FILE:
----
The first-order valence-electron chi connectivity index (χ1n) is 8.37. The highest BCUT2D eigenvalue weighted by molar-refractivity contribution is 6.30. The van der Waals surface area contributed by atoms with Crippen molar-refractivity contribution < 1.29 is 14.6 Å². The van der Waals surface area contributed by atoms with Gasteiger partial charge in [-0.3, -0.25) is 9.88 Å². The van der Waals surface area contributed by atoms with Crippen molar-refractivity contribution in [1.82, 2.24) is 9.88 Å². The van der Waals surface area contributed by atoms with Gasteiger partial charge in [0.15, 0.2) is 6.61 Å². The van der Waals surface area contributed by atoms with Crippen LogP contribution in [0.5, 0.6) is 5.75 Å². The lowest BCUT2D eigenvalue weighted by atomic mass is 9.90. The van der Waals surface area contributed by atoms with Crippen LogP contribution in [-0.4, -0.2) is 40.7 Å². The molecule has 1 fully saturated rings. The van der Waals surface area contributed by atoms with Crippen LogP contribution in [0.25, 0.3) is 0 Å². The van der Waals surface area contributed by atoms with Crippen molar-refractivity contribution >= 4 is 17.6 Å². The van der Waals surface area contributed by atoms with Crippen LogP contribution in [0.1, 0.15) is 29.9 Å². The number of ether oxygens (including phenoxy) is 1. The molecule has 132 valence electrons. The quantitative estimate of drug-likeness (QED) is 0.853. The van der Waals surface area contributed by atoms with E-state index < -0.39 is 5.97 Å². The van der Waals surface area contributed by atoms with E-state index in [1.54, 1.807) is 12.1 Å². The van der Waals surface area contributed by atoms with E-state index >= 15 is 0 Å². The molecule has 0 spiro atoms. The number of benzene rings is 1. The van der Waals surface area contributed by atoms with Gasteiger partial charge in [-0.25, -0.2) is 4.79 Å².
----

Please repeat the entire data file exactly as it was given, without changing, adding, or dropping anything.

The first-order valence-electron chi connectivity index (χ1n) is 8.37. The highest BCUT2D eigenvalue weighted by molar-refractivity contribution is 6.30. The van der Waals surface area contributed by atoms with Crippen molar-refractivity contribution < 1.29 is 14.6 Å². The van der Waals surface area contributed by atoms with Gasteiger partial charge in [-0.3, -0.25) is 9.88 Å². The van der Waals surface area contributed by atoms with Crippen molar-refractivity contribution in [1.82, 2.24) is 9.88 Å². The van der Waals surface area contributed by atoms with Gasteiger partial charge in [0.15, 0.2) is 6.61 Å². The van der Waals surface area contributed by atoms with Crippen LogP contribution in [0.5, 0.6) is 5.75 Å². The lowest BCUT2D eigenvalue weighted by atomic mass is 9.90. The van der Waals surface area contributed by atoms with Crippen LogP contribution in [-0.4, -0.2) is 40.7 Å². The molecule has 1 fully saturated rings. The van der Waals surface area contributed by atoms with Crippen LogP contribution in [0.25, 0.3) is 0 Å². The van der Waals surface area contributed by atoms with Crippen molar-refractivity contribution >= 4 is 17.6 Å². The van der Waals surface area contributed by atoms with Crippen LogP contribution in [0.1, 0.15) is 29.9 Å². The number of ether oxygens (including phenoxy) is 1. The molecule has 132 valence electrons. The quantitative estimate of drug-likeness (QED) is 0.853. The van der Waals surface area contributed by atoms with E-state index < -0.39 is 5.97 Å². The van der Waals surface area contributed by atoms with E-state index in [1.54, 1.807) is 12.1 Å². The van der Waals surface area contributed by atoms with E-state index >= 15 is 0 Å². The molecule has 0 spiro atoms. The number of benzene rings is 1. The van der Waals surface area contributed by atoms with Gasteiger partial charge in [-0.25, -0.2) is 4.79 Å².